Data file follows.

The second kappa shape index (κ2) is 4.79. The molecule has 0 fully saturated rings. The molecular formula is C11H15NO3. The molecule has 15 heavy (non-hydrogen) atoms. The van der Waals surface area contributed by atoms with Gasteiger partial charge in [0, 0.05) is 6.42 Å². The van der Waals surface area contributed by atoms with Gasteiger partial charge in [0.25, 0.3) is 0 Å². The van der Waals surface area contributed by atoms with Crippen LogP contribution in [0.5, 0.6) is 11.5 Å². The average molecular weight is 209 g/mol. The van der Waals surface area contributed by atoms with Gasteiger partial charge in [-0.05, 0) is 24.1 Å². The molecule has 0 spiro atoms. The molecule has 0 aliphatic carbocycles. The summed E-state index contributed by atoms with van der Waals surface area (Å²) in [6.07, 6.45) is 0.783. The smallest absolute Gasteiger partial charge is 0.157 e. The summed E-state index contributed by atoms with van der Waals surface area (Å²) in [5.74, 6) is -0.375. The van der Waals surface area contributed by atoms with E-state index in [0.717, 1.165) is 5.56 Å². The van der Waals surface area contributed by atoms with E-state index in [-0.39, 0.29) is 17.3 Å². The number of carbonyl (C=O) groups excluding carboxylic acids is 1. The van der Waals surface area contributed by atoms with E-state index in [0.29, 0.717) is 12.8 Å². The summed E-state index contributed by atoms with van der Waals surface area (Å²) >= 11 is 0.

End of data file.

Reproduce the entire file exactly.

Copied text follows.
The second kappa shape index (κ2) is 4.79. The molecule has 0 fully saturated rings. The molecular formula is C11H15NO3. The molecule has 15 heavy (non-hydrogen) atoms. The van der Waals surface area contributed by atoms with Gasteiger partial charge in [0, 0.05) is 6.42 Å². The van der Waals surface area contributed by atoms with Gasteiger partial charge in [0.25, 0.3) is 0 Å². The van der Waals surface area contributed by atoms with Crippen LogP contribution in [0.5, 0.6) is 11.5 Å². The average molecular weight is 209 g/mol. The van der Waals surface area contributed by atoms with Gasteiger partial charge in [-0.05, 0) is 24.1 Å². The molecule has 0 spiro atoms. The molecule has 0 aliphatic carbocycles. The summed E-state index contributed by atoms with van der Waals surface area (Å²) in [6.07, 6.45) is 0.783. The smallest absolute Gasteiger partial charge is 0.157 e. The summed E-state index contributed by atoms with van der Waals surface area (Å²) in [5.74, 6) is -0.375. The van der Waals surface area contributed by atoms with E-state index in [0.717, 1.165) is 5.56 Å². The van der Waals surface area contributed by atoms with E-state index in [-0.39, 0.29) is 17.3 Å². The number of carbonyl (C=O) groups excluding carboxylic acids is 1. The van der Waals surface area contributed by atoms with E-state index in [0.29, 0.717) is 12.8 Å². The summed E-state index contributed by atoms with van der Waals surface area (Å²) >= 11 is 0.